And just a reminder of why they enlisted. At one time New Jersey was a slave state.


Space Seed (1967)


While people sometimes remark that the first interracial kiss on American television took place between William Shatner as Captain James Kirk and Michelle Nichols as Lieutenant Uhura on November 22, 1968, it’s not even the first interracial kiss on Star Trek. Whether or not Ricardo Montalbán would have been considered “white” in 1967 — and he probably would have since he had a long career in Hollywood as a “Latin Lover” unaffected by California’s anti-miscegenation laws — is beside the point. His character in the classic Season 1 episode Space Seed, the genetically modified superman Khan Noonien Singh, is certainly a man of color. More than that, he does more than kiss Lieutenant Marla McGivers, a “ship’s historian” played by Madlyn Rhue. It’s clear that before they lead a mutiny against Captain Kirk and briefly take over the Enterprise, they fuck each other’s brains out.

Nevertheless Space Seed is not socially progressive. In fact, it’s probably the most reactionary episode in the whole series. “Every woman adores a Fascist,” Sylvia Plath remarked in her poem Daddy, and Marla McGivers is no exception. After Khan Noonien Singh, a Twentieth Century fascist dictator with the seductive powers of an Adolf Hitler, wakes up from his two hundred year hibernation, he quickly begins to plot his coup. Like all fascists, he takes advantage of the openness of a liberal democratic society. Kirk gives him access to the ship’s technical manuals without thinking and welcomes him as a guest, not as a potentially dangerous criminal. Yet the key to Khan’s takeover of the Enterprise, the weakest link in the utopian society of Federation of Planets, is Marla McGivers, the silly woman with a soft spot for the “bad boy.” Mr. Spock, by contrast, the unemotional intellectual, is the only member of the Enterprise’s crew completely unaffected by Khan’s “charm.”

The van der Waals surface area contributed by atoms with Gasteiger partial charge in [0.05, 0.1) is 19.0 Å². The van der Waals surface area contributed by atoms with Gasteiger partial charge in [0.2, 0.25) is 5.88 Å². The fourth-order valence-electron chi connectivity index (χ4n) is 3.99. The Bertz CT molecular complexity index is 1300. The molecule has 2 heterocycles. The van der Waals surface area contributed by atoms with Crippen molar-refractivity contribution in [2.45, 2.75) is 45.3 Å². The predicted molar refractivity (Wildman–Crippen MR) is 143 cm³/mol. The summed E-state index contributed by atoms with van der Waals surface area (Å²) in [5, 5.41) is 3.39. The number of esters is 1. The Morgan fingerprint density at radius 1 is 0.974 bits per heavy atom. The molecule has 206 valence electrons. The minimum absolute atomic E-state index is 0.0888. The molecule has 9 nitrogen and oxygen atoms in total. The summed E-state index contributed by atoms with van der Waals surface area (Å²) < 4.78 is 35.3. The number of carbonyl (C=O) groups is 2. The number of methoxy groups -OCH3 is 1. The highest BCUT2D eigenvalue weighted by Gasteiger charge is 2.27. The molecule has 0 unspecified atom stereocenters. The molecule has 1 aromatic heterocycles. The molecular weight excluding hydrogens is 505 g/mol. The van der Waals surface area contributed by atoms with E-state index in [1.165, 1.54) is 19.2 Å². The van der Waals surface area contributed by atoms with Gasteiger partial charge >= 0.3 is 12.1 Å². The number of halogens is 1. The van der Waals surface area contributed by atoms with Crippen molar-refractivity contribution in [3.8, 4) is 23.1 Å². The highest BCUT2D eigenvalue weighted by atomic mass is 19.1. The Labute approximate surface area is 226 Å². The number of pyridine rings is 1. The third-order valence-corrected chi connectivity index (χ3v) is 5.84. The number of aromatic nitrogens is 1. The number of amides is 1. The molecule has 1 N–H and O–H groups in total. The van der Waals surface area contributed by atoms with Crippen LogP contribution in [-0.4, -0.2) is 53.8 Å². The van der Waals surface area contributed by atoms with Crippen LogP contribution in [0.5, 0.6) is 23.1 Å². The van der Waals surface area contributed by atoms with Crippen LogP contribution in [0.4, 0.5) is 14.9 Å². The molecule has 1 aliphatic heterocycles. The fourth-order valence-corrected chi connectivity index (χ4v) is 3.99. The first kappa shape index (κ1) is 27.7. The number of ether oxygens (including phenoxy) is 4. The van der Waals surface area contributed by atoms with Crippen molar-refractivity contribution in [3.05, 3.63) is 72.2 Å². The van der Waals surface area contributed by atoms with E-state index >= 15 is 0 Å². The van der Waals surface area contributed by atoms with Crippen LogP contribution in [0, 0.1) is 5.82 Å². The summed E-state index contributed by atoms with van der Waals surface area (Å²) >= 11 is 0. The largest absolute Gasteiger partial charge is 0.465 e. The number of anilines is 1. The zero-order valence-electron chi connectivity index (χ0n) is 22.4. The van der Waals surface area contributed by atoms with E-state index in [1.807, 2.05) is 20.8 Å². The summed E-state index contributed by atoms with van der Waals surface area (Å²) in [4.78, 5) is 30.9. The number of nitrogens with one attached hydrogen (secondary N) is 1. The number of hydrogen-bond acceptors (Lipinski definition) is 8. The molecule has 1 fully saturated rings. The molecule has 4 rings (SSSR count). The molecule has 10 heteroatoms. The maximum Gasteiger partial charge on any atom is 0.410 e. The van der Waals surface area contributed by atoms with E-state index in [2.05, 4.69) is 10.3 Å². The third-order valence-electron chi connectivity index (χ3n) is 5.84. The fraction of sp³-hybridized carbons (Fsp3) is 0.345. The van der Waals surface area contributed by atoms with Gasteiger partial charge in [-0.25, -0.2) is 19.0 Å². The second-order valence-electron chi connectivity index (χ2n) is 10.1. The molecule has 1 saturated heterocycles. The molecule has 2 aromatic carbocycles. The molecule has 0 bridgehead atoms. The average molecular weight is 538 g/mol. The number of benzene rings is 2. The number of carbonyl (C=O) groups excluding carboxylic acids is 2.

The idea that women, and womanly sexual desire, are the key to understanding fascism, is, of course, nonsense. There were no women involved in Hitler’s takeover of Germany or Mussolini’s takeover of Italy, and Franco was a very traditional, patriarchal Catholic. Gene Roddenberry was simply an MRA decades before his time, the male geek who feared that the abusive jocks were getting all the girls. Nevertheless, the decision to cast the Latin Montalbán as the fascist Don Juan instead of a blond, blue eyed Aryan, as the shows producers had originally intended, was a stroke of genius. Space Seed expresses a very real anxiety many white liberals felt during the 1960s. Until William Shatner’s stunt double beats the crap out of Ricardo Montalbán’s stunt double at the very end of the episode, the usually dominant Kirk, a liberal alpha male in the style of John F. Kennedy, simply fades into the background. He seems dull, insignificant, “inferior” as Khan remarks. He doesn’t get the girl as he does in so many other episodes. He doesn’t even come close.

1967 was the very height of the counterculture, the year that the liberalism of the early 1960s was giving way to the radicalism of the late 1960s. Khan’s character is a tyrant who physically abuses his lover Marla McGivers, and uses torture against Kirk and Lieutenant Uhura, but I don’t think the screenwriters Gene L. Coon and Carey Wilbur are afraid of another Hitler. The source of their anxiety is the rising third world, the idea that people of color might not be inferior but superior to white men, and that white liberals in the form of James T. Kirk might simply become irrelevant. The fear underlying Space Seed was not so much a fear of tyranny, but, rather, the fear of a brown planet.

Ricardo Montalbán would return in the The Wrath of Khan. Though it’s usually considered the best of the Star Trek movies, The Wrath of Khan loses all of the political nuance and sexual politics of Space Seed. Montalbán is no longer a sexually menacing South Asian, but, rather, a white haired maniac in command of a crew that looks like they had just been pulled off their surfboards on a beach in Southern California. Marla McGivers is nowhere to be seen. She’s been replaced by Kirstie Alley as a young female vulcan and Bibi Besch as Kirk’s ex lover Carol Marcus, a scientist who surely would have found the original, bronzed, black haired Khan ridiculous.Women in 1982 were a lot more liberated than they were in 1967, and that’s a good thing, but it doesn’t necessarily make for better science fiction.